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Transforming Society

Securing Rights

Restoring Dignity

Belinda Magor's racial pitbull case explained: 'it's pure hate speech'

28 November 2022

Former magistrate and advocate Deon Pool speaks to Lester Kiewit about the legal merits when it comes to the arrest on crimen injuria of Belinda Magor, who called for the "banning" of black men during a conversation on Whatsapp about the banning of pitbulls.

A Gauteng woman who unleashed a vicious racial attack on social media will now face the music for her actions.

Belinda Magor has been arrested and charged with crimen injuria, after a voice note did the rounds of her calling for black men to be killed and "banned" instead of pitbulls.

Magor's remarks comes amid a highly charged public debate over the banning of pitbulls in South Africa, following a recent spate of attacks.

The 60-year-old blamed her rant on her diabetes.

While the South African Human Rights Commission investigates this incident, the incident is once again a wake-up call that racism cannot go unchecked.

The case also raises a few interesting legal issues.

Former magistrate and advocate Deon Pool spoke to Lester Kiewit about the legal merits of the case.

    Defamation is a civil claim you would institute if someone insults you in public. Crime injuria is the criminal part of defamation and the intentional, unlawful act which affects the dignity of another person. So the definition, out of our common law discourse, is that it must be aimed at a certain person or individual.
    Deon Pool, former magistrate and advocate

There are two precedent setting cases on crimen injuria.

In 2018, Vicky Momberg was found guilty of four counts of crimen injuria for racially abusing a police officer in 2016.

Adam Catzavelos was also convicted on crimen injuria after he posted a video in 2018 while on a beach in Greece, denigrating black South Africans.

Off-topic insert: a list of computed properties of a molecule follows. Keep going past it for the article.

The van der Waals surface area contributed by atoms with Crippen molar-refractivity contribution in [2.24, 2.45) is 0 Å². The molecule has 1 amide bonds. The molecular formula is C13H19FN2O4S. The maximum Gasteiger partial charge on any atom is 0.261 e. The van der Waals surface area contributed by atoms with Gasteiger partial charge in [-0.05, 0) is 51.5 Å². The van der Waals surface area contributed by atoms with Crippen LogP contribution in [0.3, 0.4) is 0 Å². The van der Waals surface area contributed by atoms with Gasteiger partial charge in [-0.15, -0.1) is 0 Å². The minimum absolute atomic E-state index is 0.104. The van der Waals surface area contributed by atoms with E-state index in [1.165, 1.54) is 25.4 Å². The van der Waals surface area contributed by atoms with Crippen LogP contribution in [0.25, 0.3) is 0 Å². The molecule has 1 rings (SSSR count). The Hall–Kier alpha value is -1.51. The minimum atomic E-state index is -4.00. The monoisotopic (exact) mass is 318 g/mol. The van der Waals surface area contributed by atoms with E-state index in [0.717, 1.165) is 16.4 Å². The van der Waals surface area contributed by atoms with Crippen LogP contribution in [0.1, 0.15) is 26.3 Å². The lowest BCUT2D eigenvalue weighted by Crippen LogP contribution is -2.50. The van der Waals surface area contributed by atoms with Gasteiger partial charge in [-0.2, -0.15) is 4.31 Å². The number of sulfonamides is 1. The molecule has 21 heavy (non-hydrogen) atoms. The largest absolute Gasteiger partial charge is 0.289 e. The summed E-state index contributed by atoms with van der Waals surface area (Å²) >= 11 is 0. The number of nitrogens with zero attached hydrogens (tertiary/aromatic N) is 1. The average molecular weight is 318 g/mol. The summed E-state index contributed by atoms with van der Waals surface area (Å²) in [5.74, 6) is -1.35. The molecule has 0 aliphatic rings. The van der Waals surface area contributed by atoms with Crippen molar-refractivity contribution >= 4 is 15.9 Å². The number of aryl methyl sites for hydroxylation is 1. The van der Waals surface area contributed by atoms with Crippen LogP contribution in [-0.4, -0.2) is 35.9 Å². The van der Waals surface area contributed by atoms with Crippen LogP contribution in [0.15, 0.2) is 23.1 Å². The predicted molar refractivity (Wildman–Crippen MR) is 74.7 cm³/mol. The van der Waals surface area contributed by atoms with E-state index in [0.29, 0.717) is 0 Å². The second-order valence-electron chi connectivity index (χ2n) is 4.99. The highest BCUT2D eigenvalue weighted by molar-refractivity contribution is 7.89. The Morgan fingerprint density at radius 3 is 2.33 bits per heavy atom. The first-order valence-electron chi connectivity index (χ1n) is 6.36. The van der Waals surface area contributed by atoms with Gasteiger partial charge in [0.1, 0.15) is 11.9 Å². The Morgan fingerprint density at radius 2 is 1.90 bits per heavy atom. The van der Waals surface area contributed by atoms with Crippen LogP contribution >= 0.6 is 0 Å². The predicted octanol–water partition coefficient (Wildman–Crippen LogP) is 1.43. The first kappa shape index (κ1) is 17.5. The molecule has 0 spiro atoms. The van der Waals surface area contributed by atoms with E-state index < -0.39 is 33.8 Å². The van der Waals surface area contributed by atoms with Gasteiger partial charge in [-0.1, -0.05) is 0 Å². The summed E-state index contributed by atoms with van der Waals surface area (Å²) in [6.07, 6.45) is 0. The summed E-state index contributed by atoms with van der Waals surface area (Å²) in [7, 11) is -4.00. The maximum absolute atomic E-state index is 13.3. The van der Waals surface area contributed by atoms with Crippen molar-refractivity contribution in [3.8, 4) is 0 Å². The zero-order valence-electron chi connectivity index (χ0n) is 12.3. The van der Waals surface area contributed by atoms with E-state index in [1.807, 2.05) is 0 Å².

He pleaded guilty to one count and was handed a suspended sentence of R50 000 or 30 months in prison.

In the past, a charge of crimen injuria could only be laid by an individual, but it's been extended to include a collective.

    There was no real reason for these comments other than to be's pure hate speech. Our law has established to a large extent that you can apply the principles of crimen injuria to a collective, but it needs to be a person of that collective representing [that particular group].
    Deon Pool, former magistrate and advocate

Social media also created a space for racial discourse to proliferate.

In the Whatsapp age, viral images and voice notes travel at lightening speed and those who forward racist messages do not think of the consequences.

Pool stressed that under the Cybercrimes Bill, anyone who distributes a racist or insulting comment can be held liable.

This is a new piece of legislation that hasn't been tested yet.

    The moment you as the author send a [malicious] message, you have contravened the act. Any person who sends it on may be in contravention of the act. And any kind of social platform that has an administrator will also get into trouble. The defences that are raised are very limited.
    Deon Pool, former magistrate and advocate

Apart from the crimen injuria charge, Magor will be dragged to the Equality Court.

Pool said while Magor did not use the 'k' word, her remarks were very similar to Momberg's racial rant.

    She is taking the same approach and tone by targeting a specific ethnic group in this country.
    Deon Pool, former magistrate and advocate

Major is scheduled to appear in court in March next year.

Source: Cape Talk

The South African Human Rights Commission.

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The Human Rights Commission is the national institution established to support constitutional democracy. It is committed to promote respect for, observance of and protection of human rights for everyone without fear or favour.

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